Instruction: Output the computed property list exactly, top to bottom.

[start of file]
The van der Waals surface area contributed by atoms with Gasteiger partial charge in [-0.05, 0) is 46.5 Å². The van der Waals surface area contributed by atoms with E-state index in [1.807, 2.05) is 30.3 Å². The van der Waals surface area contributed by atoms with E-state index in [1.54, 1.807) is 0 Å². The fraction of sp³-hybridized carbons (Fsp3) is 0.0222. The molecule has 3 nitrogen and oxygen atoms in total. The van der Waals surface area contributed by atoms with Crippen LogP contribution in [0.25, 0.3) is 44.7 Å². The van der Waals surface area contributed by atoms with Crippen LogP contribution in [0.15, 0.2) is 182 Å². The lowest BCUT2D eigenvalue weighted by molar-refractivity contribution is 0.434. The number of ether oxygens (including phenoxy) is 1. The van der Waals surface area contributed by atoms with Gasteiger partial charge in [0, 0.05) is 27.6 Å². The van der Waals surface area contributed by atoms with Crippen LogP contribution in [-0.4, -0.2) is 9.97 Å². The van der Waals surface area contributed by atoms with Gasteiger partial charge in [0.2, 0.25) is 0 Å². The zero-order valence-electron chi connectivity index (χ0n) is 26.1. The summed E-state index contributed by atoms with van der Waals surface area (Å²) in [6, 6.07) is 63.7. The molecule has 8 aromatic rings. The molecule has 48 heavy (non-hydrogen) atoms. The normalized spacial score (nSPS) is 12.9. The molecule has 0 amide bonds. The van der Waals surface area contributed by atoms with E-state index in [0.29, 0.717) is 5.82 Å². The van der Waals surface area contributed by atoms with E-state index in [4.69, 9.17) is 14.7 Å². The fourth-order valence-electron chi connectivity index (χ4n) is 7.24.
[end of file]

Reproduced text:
The van der Waals surface area contributed by atoms with Gasteiger partial charge in [-0.05, 0) is 46.5 Å². The van der Waals surface area contributed by atoms with E-state index in [1.807, 2.05) is 30.3 Å². The van der Waals surface area contributed by atoms with E-state index in [1.54, 1.807) is 0 Å². The fraction of sp³-hybridized carbons (Fsp3) is 0.0222. The molecule has 3 nitrogen and oxygen atoms in total. The van der Waals surface area contributed by atoms with Crippen LogP contribution in [0.25, 0.3) is 44.7 Å². The van der Waals surface area contributed by atoms with Crippen LogP contribution in [0.15, 0.2) is 182 Å². The lowest BCUT2D eigenvalue weighted by molar-refractivity contribution is 0.434. The number of ether oxygens (including phenoxy) is 1. The van der Waals surface area contributed by atoms with Gasteiger partial charge in [0, 0.05) is 27.6 Å². The van der Waals surface area contributed by atoms with Crippen LogP contribution in [-0.4, -0.2) is 9.97 Å². The van der Waals surface area contributed by atoms with Gasteiger partial charge in [0.2, 0.25) is 0 Å². The zero-order valence-electron chi connectivity index (χ0n) is 26.1. The summed E-state index contributed by atoms with van der Waals surface area (Å²) in [6, 6.07) is 63.7. The molecule has 8 aromatic rings. The molecule has 48 heavy (non-hydrogen) atoms. The normalized spacial score (nSPS) is 12.9. The molecule has 0 amide bonds. The van der Waals surface area contributed by atoms with E-state index in [0.29, 0.717) is 5.82 Å². The van der Waals surface area contributed by atoms with E-state index in [4.69, 9.17) is 14.7 Å². The fourth-order valence-electron chi connectivity index (χ4n) is 7.24.